In 2014, the University of Louisville team reported in the journal Brain that four men who had the implant were able to stand and flex their toes, and showed improved bladder, bowel, and sexual function. Also in 2014, there was a reported case of a man regaining the ability to take steps after cells from inside of his nose were implanted in his spine.
The most stunning recovery presented in the new studies was that of 23-year-old Kelly Thomas of Citrus County, Florida, who received the implant last year at the University of Louisville. Thomas can now switch on the implant and walk around her home using a walker.
“It’s a mind-body connection. If I don’t consciously think about stepping, I don’t step — it's just that plain and simple,” she told BuzzFeed News. “The stimulator doesn’t work for you, if that makes sense; you have to figure out how to work it. It’s definitely a connection but I’ve figured it out. I’ve cracked the code.”
Once a soccer player, daily runner, equestrian, and rodeo competitor, Thomas had a car accident in 2014 that left her paralyzed from the chest down. However, she did have some sensation in her lower body, which isn’t the case in all spinal injury patients. She had the implant in September and participated in 81 rehabilitation sessions over 15 weeks. She worked on sitting, standing, and taking steps in sessions for fours hours a day, five days a week, and for a few hours on the weekend.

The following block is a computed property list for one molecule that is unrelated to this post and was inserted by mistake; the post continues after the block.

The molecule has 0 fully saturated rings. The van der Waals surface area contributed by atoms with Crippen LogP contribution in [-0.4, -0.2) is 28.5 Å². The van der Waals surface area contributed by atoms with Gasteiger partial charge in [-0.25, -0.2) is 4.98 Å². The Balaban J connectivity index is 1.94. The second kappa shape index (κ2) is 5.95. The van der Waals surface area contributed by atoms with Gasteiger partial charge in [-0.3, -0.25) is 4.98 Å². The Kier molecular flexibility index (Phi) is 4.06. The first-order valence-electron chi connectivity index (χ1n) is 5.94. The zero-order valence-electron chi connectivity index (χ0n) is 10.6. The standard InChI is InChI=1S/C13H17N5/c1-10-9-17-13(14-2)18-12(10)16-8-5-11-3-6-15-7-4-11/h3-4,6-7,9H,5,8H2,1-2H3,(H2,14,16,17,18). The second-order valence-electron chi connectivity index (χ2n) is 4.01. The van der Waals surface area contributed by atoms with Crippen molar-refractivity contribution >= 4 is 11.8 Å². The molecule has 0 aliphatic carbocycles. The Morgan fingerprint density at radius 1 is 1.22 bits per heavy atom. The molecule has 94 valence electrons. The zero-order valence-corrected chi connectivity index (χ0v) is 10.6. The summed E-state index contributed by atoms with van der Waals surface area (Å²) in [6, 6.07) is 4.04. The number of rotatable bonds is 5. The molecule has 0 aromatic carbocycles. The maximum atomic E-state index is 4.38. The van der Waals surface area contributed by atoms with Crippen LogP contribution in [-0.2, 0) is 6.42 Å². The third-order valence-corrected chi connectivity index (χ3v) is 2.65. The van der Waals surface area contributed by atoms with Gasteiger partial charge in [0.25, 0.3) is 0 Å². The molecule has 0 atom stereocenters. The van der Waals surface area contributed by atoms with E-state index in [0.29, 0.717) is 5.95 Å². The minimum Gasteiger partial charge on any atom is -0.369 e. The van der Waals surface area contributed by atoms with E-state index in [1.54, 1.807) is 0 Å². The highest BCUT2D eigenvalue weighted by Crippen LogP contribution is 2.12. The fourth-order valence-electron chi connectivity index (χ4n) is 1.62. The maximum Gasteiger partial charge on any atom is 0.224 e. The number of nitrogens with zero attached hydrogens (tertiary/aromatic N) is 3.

“I don’t want people to think you just turn it on and you are good to go — that’s not the case. It takes hours and hours and hours of dedication,” she said. “It’s not for the faint of heart … There are days you just want to cry and quit.”
The epidural stimulator in her spine is controlled by a device implanted in her abdomen. Thomas can place a magnet on her abdomen and select different programs such as standing, walking, or controlling the trunk of her body. Although not everyone can sense when the implant is on, Thomas says she feels a buzzing sensation.